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1984 Anti-Sikh Pogrom Sajjan Kumar: 1984 Riots Victims' Plea Should Not Be Heard


1947-2014 (Archived)
Jun 17, 2004

1984 riots victims' plea should not be heard: Sajjan Kumar


Congress leader Sajjan Kumar Wednesday submitted before the Delhi High Court that the victims of the 1984 anti-Sikh riots case should not be heard and they do not have the right to file an appeal against him. His plea was turned down.

Sajjan Kumar made this submission through his counsel and senior advocate I.U. Khan and said: 'There is no need to hear the victim's side after the state (government) has filed the appeal against the order of the trial court as the state is the only custodian of law and it would create confusion if they are allowed to argue in the case.'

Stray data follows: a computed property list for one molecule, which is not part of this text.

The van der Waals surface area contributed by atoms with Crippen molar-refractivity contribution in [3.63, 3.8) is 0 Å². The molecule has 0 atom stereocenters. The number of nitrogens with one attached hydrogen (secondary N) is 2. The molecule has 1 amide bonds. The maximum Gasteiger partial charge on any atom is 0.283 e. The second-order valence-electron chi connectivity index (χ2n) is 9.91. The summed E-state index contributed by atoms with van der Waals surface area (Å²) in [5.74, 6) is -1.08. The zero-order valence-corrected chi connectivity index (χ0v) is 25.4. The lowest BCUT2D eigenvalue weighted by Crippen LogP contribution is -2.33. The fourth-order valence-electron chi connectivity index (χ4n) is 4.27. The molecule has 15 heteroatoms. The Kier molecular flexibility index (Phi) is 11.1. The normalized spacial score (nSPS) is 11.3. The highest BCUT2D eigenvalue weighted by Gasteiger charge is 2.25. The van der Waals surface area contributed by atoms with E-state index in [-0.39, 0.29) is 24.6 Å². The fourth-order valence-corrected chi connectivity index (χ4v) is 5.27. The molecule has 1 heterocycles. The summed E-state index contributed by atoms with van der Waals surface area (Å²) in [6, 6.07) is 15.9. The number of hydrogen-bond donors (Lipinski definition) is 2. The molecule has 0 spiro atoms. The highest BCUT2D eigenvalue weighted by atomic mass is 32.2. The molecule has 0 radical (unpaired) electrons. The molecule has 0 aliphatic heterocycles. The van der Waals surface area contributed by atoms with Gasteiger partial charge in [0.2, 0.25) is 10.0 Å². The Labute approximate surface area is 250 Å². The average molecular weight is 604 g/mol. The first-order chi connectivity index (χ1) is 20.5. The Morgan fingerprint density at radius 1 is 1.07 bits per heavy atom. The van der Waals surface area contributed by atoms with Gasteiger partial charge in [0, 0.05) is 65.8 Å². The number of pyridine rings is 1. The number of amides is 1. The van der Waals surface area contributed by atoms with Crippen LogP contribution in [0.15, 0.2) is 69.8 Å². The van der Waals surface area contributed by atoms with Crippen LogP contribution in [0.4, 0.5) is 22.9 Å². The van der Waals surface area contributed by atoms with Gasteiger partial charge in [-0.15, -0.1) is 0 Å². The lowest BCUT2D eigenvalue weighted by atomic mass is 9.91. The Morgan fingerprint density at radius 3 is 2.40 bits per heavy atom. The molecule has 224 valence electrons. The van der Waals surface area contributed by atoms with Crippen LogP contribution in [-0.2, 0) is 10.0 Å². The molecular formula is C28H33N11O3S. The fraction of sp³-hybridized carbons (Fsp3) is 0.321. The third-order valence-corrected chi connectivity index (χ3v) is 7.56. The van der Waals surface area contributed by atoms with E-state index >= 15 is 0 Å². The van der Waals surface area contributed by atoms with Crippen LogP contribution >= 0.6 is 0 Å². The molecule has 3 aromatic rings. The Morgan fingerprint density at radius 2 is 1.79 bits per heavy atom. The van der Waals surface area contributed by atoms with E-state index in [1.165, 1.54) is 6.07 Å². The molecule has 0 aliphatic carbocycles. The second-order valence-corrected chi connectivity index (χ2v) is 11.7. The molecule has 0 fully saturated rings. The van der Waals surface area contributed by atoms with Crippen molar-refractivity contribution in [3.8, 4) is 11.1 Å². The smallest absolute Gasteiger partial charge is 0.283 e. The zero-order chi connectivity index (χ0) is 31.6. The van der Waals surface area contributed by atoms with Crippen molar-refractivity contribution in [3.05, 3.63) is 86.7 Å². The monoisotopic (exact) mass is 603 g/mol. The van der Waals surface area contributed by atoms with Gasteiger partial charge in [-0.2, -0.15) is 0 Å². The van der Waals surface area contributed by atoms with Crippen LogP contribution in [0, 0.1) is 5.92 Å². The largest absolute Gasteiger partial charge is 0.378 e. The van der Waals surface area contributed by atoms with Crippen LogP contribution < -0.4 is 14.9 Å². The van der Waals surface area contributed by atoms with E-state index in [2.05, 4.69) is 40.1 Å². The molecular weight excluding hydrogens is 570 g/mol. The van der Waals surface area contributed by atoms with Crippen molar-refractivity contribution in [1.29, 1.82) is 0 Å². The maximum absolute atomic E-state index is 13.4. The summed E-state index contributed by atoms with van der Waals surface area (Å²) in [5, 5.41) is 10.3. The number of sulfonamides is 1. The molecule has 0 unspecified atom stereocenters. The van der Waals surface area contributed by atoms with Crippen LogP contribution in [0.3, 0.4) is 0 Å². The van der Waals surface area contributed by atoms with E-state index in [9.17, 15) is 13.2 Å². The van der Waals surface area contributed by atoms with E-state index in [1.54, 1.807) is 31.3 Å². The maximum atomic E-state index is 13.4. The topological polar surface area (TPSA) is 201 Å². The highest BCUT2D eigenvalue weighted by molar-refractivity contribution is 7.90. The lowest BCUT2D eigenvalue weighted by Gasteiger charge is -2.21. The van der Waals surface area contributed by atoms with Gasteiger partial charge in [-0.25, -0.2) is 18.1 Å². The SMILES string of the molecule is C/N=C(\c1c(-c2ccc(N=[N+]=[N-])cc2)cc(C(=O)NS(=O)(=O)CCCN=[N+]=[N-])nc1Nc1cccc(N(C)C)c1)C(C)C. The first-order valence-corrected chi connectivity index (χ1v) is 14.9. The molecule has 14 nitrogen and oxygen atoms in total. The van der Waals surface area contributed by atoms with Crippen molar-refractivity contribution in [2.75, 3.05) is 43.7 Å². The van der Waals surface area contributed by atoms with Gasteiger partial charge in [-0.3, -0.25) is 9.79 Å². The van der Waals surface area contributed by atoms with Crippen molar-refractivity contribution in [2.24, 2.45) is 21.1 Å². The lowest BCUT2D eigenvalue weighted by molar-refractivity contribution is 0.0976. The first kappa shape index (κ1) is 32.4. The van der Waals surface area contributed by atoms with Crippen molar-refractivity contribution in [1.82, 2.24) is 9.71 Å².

However, a division bench of Justices Pradeep Nandrajog and Suresh Kait turned down Kumar's plea and said: 'Let them argue. We would not be confused.'

The court was hearing a bunch of appeals against the acquittal of the Congress leader and others for allegedly leading a mob that killed 49 sikhs.

The court also asked the state government to file a compilation report of the case and slated the case for hearing Jan 16.

The appeals against Kumar were filed in 2003 challenging the trial court's verdict acquitting Sajjan Kumar and former Congress legislator Jaikishan in a 1984 anti-Sikh riots case.

Fourteen people were accused in the case. Three of them died during the trial. The case against Sajjan Kumar was instituted on a complaint by Anwar Kaur, who alleged a mob instigated by him killed her husband in Sultanpuri area of West Delhi, a day after then prime minister Indira Gandhi was assassinated Oct 31, 1984.

Kaur, who has approached the High Court against Sajjan Kumar's acquittal in the case, had alleged her husband Nevin Singh was killed by the mob Nov 1, 1984, in front of their house.